The factory is on Buck and Doe Run Road, and here's another culture clash. At one time, Lammot du Pont cobbled a 9000-acre estate out of several little country villages. In 1945 it was sold to the Kleberg family of Texas, the owners of the King Ranch. Robert Kleberg was an admiring friend of Sam Rayburn but treated the oafish Lyndon Johnson as his personal political gofer. From 1945 to 1984 Buck and Doe was used as one of several remote feedlots for Texas Longhorns bred to Guernseys, the so-called Santa Gertrudis breed. Originally, Texas cattle were seasonally driven to Montana for fattening, then on to railheads for the stockyards. As farmers began to build fences interfering with the long drive over the prairies, it became cheaper to fatten cattle closer to the markets. So satellite feedlots like Buck and Doe Run were developed. You can pack more cattle in a rail car when they are younger and smaller, and advantage can be taken of price swings by suppliers who are close to the market. In this case, the markets were in Baltimore. Since the King Ranch is larger than the state of Rhode Island, such 9000-acre farms were pretty small operations in the view of the Texas Klebergs, an opinion they did not trouble to conceal from the irritated local gentry. The point was even driven home in high society circles by holding large parties at Buck and Doe Run, allowing guests to wander around the roads, unable to find the house of their host even though they had been on his property for most of an hour. In 1984 the Buck and Doe was sold to Art DeLeo, who is busily converting it into a nature conservancy.
Lynmar Brock is a Quaker, so what he does is surprising. He lives on a farm, but is Chairman of the Board of a food distribution corporation. He's also chairman of several other boards. He's written several books, and among them, a novel Must Thee Fight? relates the tribulation of one of his pacifist ancestors who nevertheless became a soldier at the Battle of Brandywine. The theme of this emotional conflict parallels the author's own struggle over being a conscientious objector who ultimately volunteered for the Navy because he felt he could not stand by while others fought his battles for him. The face of the soldier with a musket on the book jacket is his own.
When American forces recently entered Afghanistan, a great many people were forced to become refugees. Lynmar Brock was on the board of Rotary International, where a decision was made to provide relief for the refugees, and Mr. Brock flew over to lead the effort on the ground. Rotary raised $2 million almost immediately, and the task was to translate the money into something the refugees really needed. Since "shrinkage" is a common fate for refugee shipments, Rotary bought locally. They were able to distribute 83,000 pairs of shoes, 53,000 blankets and similar quantities of a number of other basic needs. Ultimately, the three-year effort raised $115 million and distributed items in the millions. It was important to give the goods to the local tribal chief, who then redistributed to the members of the tribe. To give it directly would undermine the authority of the chief, very likely provoking him to interfere with it. Accordingly, it is essential for relief workers to make friends with the chieftains, and it is essential to avoid the appearance of being a sap. All of the clothing was stamped with a big indelible yellow Rotary Seal; if it turned up in the black market, it would still be obvious what its source had been. At the same time, it was essential for donors not to appear to be soldiers. One of the missions of the group was to show the Afghans that Americans were real people who cared, and not all were soldiers. That they were successful in this way was brought out by one tribal chief coming forward and saying, "Teach us English. It's the language of the world."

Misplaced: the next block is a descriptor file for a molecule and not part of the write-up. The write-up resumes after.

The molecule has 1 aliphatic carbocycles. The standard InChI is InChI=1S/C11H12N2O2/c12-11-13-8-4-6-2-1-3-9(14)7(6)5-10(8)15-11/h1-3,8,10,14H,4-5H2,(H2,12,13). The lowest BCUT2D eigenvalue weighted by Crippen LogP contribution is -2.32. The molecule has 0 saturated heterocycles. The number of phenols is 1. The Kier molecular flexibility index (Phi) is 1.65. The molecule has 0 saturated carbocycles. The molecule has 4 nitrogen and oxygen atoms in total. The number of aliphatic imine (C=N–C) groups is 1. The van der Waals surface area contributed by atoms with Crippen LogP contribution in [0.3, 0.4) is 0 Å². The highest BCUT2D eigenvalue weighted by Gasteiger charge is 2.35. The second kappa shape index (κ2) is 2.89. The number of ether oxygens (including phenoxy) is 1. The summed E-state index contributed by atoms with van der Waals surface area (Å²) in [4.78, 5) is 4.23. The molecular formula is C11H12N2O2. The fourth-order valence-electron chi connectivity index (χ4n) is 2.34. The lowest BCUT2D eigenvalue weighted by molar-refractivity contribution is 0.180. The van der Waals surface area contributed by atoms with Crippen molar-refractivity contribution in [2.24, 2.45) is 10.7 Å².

Some influential Rotarians are active in American ophthalmological circles, and arranged to have American eye surgeons extract a great many cataracts from Afghans otherwise destined to a life of blindness. Since the Taliban routinely poisoned the wells, it was vital that farmers like Lynmar Brock were able to show how to repair or replace the local water supply. It might have been better to replace opium farming with tomatoes, but a compromise was made to replace opium with marijuana. That's an improvement, of sorts. The danger inherent in this work must not be shrugged off. All vehicles of foreigners were preceded and followed by at least six local soldiers. As the cavalcade moved from one tribal area to another, the soldiers were changed for soldiers of the new tribal area; their loyalty just had to be trusted. And, indeed, the co-chairman of the committee was mysteriously murdered one day.